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Kurt Löwengard * 1895
Eppendorfer Landstraße 60 (Hamburg-Nord, Eppendorf)
London tot 08.01.1940
(starb an Entbehrung kurz nach Flucht/London)
Kurt Löwengard, born on 2 Apr. 1895 in Hamburg, died on 8 Jan. 1940 in London
Eppendorfer Landstrasse 60
Kurt Löwengard was born on 2 Apr. 1895 as the oldest son of the well-known Hamburg architect Alfred Löwengard. After Kurt, another three siblings were born: Auguste-Natalie "Gusti,” who later assumed Ruth as a name, Käthe-Marie, and Manfred. Before the First World War, the family occupied a whole floor on Oberstrasse and then moved to the building at Sierichstrasse 177, designed by themselves. The ancestors on the father’s side had been living in Hamburg for several generations already, operating an antique store on Neuer Wall. That the Löwenstein family, with four children and a staff, were not able to live it up during the difficult times of the 1910s and 1920s is documented by the surviving correspondence between father and son.
Kurt’s mother, Jenny Löwengard, came from Vienna and she was of Jewish-Italian descent. Her maiden name was Kanitz, with her father working as a banker. From his mother, Kurt inherited his charm, as she was a kind woman. His dark, brunette appearance, which some considered to be Egyptian or Indian, but many also typically Jewish, can be traced back to the Italian grandmother. Jenny was a very good musician, with the entire family sharing her inclination toward music. Alfred and Jenny had been raised in a liberal-minded way, leaving the synagogue and baptizing their children as Protestants, out of gratitude for the emancipation of Jews. The Löwengards belonged to the cultivated, highly assimilated Jewish men and women of Hamburg who did not differ in their lifestyle from their non-Jewish environment. Kurt became a painter, his sister Gusti studied German language and literature and married the neurologist Fritz Künkel. Käthe married the concert accompanist and opera expert Gustav Witt, and Manfred learned the profession of graphologist.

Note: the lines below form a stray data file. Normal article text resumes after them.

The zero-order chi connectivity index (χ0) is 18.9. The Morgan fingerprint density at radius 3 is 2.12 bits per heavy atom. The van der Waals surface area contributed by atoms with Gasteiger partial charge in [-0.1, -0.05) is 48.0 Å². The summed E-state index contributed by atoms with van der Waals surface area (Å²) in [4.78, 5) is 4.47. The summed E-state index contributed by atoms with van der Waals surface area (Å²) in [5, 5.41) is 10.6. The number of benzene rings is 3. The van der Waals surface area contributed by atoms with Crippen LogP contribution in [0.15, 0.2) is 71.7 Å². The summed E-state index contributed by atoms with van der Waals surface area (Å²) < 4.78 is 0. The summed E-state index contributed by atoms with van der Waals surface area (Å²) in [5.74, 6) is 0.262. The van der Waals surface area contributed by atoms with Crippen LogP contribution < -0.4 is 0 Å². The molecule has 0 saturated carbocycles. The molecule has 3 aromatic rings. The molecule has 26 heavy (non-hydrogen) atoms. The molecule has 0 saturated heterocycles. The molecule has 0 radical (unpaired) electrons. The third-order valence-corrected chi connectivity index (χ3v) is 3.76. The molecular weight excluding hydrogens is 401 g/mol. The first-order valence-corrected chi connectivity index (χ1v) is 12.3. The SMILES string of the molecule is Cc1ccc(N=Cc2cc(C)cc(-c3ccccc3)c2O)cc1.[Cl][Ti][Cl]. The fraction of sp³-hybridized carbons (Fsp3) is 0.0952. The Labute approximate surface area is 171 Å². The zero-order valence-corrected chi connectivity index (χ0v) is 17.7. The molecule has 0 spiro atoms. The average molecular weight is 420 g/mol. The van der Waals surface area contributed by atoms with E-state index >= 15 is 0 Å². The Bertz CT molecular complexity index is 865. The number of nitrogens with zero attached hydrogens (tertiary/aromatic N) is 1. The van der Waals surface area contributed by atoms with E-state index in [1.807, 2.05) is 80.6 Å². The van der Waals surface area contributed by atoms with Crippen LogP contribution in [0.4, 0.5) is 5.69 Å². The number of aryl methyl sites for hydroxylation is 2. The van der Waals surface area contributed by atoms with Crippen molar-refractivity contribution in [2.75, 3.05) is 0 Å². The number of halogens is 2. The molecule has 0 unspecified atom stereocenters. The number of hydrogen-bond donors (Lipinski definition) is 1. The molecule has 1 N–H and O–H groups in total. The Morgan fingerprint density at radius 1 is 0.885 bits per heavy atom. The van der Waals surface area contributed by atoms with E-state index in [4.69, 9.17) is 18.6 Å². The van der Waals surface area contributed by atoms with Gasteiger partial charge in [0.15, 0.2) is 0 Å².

In the First World War, Kurt Löwengard served from 1916 until 1918, as an artilleryman in Russia and as a switchboard operator at the French front; he was decorated twice. In 1919, he began studies at the Bauhaus in Weimar. From there, he undertook extensive study trips at the end of 1920. Since 1922, he lived as a freelance artist in Hamburg. He earned his livelihood by teaching, and he also did vignettes, etchings, frontispieces and wood engravings, as well as poster designs.
Starting in 1923, Löwengard regularly participated in the exhibitions of the "Hamburg Secession;” he was among the most renowned members of this artists’ association. He maintained a very deep-felt friendship with Willem Grimm, Karl Kluth, and Hans Martin Ruwoldt, but he also had close contact with older members of the Secession, such as Alma del Banco, Gretchen Wohlwill, Eduard Bargheer, and many others.